I love hearing about creative ways businesses find and hire new employees.
Although unrelated to mattresses, Booking.com’s candidate-focused content is a great example. They have a dedicated website full of resources for prospective hires, such as blogs, videos, images, and infographics, that answers common candidate questions and offers tips on how to ace the interview.
The idea is that if the candidate uses the resources, they’re more likely to excel in the interview. But it also shows that they’re excited about the potential job.
And that got me thinking about this one time in college…
As a student at UNC Asheville, I was in need of a part-time job to help supplement my beer purchases and concert tickets, so I applied to the chain sandwich shop Jimmy John’s.
After getting my first interview, they sent me home with a menu and told me to memorize the entire thing. And I’m not talking about, “number 9 is an Italian Night Club.” We had to memorize every ingredient on each sandwich. And if I got more than three answers wrong, I could kindly see myself out.
(Full disclosure: I reached out to Jimmy John’s about this hiring practice and they said it’s not a company-wide thing. In fact, it was just the store that I applied to, which has unfortunately since changed management.)
At the time, I absolutely hated this method. But thinking back, there are parts of this process that are pretty smart. And maybe you could use a version of it to help find great salespeople.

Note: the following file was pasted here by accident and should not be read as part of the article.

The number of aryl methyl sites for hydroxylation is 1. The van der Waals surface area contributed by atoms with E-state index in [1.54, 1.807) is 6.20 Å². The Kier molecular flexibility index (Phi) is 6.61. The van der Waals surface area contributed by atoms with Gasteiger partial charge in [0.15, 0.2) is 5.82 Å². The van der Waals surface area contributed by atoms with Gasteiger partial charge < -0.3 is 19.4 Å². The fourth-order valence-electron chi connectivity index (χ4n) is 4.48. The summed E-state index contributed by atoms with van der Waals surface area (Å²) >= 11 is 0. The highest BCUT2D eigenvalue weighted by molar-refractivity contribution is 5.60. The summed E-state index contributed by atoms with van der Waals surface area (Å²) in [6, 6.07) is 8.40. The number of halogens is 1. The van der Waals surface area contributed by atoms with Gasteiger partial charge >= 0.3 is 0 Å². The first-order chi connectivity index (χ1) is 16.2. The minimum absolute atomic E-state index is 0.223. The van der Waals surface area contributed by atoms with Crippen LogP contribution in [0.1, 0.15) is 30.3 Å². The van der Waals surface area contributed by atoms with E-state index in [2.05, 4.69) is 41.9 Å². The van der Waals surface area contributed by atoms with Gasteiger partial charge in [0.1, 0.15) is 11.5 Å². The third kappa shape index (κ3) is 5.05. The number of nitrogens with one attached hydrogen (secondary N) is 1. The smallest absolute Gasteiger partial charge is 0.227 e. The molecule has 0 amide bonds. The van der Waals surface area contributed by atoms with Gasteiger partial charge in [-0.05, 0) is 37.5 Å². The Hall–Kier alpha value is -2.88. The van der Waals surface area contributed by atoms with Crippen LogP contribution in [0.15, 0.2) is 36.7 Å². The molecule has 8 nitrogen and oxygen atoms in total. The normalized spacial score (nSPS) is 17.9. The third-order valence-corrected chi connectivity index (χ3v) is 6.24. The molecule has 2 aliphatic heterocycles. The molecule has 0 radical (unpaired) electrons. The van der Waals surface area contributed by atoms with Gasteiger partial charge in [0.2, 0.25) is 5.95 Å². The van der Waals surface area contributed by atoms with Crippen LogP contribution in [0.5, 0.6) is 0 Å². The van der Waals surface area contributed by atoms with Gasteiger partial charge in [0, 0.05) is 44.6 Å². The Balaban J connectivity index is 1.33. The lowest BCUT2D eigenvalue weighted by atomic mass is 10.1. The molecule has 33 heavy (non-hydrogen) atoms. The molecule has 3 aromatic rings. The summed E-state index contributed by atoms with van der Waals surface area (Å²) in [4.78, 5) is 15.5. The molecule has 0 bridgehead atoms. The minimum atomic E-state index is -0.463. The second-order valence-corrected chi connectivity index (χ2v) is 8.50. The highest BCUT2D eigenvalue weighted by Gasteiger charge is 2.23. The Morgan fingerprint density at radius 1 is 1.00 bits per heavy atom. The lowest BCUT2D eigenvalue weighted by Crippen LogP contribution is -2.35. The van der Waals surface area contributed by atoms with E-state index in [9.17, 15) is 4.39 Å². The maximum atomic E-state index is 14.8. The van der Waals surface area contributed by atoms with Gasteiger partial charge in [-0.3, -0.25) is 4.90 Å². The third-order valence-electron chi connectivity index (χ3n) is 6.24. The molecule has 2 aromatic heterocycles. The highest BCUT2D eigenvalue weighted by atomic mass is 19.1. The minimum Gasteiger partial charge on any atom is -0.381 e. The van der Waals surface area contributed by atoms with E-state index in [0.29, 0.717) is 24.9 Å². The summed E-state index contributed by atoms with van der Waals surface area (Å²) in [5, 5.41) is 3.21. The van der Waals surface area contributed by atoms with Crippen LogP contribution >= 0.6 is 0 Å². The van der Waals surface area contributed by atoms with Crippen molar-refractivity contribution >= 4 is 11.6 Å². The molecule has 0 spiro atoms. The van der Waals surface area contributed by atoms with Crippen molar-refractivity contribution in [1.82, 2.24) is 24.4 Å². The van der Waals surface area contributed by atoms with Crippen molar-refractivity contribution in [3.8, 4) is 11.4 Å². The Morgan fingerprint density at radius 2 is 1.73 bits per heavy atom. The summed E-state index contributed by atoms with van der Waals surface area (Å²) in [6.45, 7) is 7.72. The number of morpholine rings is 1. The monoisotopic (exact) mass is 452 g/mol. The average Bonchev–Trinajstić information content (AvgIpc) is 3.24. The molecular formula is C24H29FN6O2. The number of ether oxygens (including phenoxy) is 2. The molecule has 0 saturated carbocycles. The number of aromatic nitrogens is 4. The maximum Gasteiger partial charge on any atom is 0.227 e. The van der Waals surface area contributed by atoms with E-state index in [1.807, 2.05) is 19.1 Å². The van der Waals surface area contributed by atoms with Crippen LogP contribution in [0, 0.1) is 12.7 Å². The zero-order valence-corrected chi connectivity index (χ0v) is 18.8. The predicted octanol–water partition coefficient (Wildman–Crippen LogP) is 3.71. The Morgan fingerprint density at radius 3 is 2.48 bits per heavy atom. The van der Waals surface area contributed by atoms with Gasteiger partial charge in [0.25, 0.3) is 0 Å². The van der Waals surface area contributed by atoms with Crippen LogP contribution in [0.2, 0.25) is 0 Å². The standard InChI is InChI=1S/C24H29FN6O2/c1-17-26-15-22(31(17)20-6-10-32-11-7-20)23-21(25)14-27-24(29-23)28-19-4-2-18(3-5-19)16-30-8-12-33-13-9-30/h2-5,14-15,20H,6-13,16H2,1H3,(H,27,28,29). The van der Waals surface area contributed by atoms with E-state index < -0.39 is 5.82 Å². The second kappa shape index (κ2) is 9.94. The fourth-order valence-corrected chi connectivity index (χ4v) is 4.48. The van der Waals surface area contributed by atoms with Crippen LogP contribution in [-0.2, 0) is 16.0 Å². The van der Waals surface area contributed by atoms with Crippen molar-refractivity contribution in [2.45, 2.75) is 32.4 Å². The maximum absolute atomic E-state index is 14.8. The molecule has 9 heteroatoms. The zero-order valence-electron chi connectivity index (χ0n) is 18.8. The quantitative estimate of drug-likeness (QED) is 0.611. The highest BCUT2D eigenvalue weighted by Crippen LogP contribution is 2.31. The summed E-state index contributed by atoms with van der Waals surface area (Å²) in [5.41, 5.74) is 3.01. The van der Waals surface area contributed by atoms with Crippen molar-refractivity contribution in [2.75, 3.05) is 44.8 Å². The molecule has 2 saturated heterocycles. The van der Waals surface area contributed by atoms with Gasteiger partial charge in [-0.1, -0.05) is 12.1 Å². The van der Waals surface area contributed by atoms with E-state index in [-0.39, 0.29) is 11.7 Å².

Think about if you implemented this hiring filter in your store. If the applicant took the time to memorize a few simple product specs—regardless of if they aced the test—you’d know they were serious about the job. This level of dedication is an important attribute for salespeople, and if you can see it in a person from the start, you can hire more dedicated people with the ability and desire to absorb and regurgitate product information. Sure, we don’t want salespeople vomiting spec-speak at every shopper, but solid product knowledge will help them be credible with customers who have questions.
The Jimmy John’s method will show you who’s truly motivated to do the work, and it can also help you get an idea of how the person retains and then relays information to a customer. At the same time, it weeds out people who are just looking for a paycheck and have no motivation to do the work.
Finally, even if the applicant doesn’t ace the test, you’ll see how each person reacts to this type of pressure. If they flub the components, but do a great job asking questions about how to improve, you may have found someone who is curious and teachable. For salespeople, asking open-ended questions and truly listening to customers are some of the best attributes and the Jimmy John’s menu-method might help you find people who display the type of reaction needed to excel.
What do you think?
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